(It's probable that one can read too much into this--the casting about that has characterizes the campaign is probably usual in every losing campaign. When you're getting beat, you try new things.)
One thing it does highlight is a phenomenon that characterizes the entire GOP. Politics have two phases and two sets of staff--the politics of the election and the policies of the governing. In a very real sense, these two phases work at odds with each other. The activities required to get elected are exactly the activities that make it hard to govern. The act of governance requires the artful use of compromise and a degree of collegiality that gets spoiled in the visciousness of a campaign. Governing requires nurting voters toward the correct solutions, even if they are dead set against them. Campaigns are not time for difficult truths; they are a sales pitch, and you tell people what they want to hear. Good governance has to at least exist in detente with hardball campaigning--if you don't have the grit to do what it takes to get elected, you never have the chance to govern.
I've been perpetually amazed that apparently smart "experts" have failed to recognize this dynamic in the election. Recent example: pundits seem genuinely mystified that neither candidate will admit that the financial crisis is about to horribly screw most Americans. Really, you don't get why they won't make that admission? In failing to recognize this dynamic, I think they've failed to see its inverse--what a toxic problem it is when the policies are wholly taken over by the political arm of a campaign so that they become elective markers, disconnected from actual governance.
Here's part of the problem:
Though commonly described in the press as a Karl Rove protégé, [McCain strategist Steve] Schmidt was a Republican operative for a dozen years before he ever worked for Rove. When Bush returned to the White House, Schmidt was not among those from the 2004 re-election effort who were rewarded with plum jobs, despite his well-regarded work overseeing the campaign’s rapid-response unit.Campaign hacks shouldn't be rewarded with plum jobs. They don't stop thinking like hacks when they get into the government--they continue to think in terms of attacking, in turning policy positions into political building blocks. This leads, obviously, to things like the Brownie catastrophe, where incompetents head important agencies. But it leads even more to a highly politicized environment that's anathema to governing. Of all the things that have come to characterize the Bush administration, this is the defining element. Almost all the major policy failures of the Bushies can be traced back to hackish thinking.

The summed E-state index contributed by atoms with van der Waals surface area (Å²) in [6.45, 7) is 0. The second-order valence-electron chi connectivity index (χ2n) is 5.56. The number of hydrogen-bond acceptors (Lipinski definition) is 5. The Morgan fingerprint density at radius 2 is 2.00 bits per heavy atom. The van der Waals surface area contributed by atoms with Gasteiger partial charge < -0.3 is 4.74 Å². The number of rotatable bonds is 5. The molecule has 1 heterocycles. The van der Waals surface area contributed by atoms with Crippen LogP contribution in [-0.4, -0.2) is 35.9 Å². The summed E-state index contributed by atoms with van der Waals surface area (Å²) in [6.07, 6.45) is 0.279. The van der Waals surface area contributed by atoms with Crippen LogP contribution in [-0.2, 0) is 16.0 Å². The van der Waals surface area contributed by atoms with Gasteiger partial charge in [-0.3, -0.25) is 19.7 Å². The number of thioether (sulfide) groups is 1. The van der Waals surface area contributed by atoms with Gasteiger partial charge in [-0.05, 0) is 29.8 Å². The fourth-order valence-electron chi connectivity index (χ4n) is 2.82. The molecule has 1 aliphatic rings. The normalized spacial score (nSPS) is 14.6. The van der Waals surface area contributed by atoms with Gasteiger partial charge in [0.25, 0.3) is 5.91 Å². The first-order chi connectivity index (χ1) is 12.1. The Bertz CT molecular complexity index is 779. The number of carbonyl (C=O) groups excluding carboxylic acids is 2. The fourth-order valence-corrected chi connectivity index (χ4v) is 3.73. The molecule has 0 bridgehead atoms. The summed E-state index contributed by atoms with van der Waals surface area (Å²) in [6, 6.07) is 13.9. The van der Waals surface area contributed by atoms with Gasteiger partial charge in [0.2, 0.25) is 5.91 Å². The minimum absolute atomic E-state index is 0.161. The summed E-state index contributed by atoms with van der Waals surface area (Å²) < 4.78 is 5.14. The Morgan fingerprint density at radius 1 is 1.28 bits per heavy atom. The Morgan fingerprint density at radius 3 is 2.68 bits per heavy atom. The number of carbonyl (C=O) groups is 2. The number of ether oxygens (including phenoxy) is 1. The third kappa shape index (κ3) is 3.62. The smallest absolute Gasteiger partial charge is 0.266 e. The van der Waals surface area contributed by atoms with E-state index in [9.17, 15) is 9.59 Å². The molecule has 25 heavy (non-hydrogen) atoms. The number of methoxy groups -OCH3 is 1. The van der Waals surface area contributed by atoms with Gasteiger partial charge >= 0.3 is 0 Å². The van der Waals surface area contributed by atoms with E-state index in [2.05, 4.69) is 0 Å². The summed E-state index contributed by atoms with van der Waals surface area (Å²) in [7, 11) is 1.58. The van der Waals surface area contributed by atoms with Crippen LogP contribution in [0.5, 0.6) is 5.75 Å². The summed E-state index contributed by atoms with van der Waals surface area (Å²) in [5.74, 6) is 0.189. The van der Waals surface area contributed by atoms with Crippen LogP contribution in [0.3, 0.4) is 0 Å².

The GOP is about to have a massive, collective nervous breakdown. For over a decade--since 1994, really--they've believed their elective success comes from the perfect twining of policy and politics. It's like a Greek tragedy: they now believe their own spin. Recent example: they perfected the art of the bullshit attacks in their culture war jihad, but now they actually seem to think that there's a "real America." Palin seemed shocked to have to walk that one back. And speaking of Palin, her selection will go down as the case in point for this phenomenon. It seems never to have ocurred to the campaign to consider whether she could govern. That's why they didn't vet her and still seem to find it unfair that the press is critical. Draper touches on this, too:
The following night, after McCain’s speech brought the convention to a close, one of the campaign’s senior advisers stayed up late at the Hilton bar savoring the triumphant narrative arc. I asked him a rather basic question: “Leaving aside her actual experience, do you know how informed Governor Palin is about the issues of the day?”The modern GOP has 11 days to live. What emerges after that will almost axiomatically be an improvement: when you hit bottom, there's only one way to go.
The senior adviser thought for a moment. Then he looked up from his beer. “No,” he said quietly. “I don’t know.”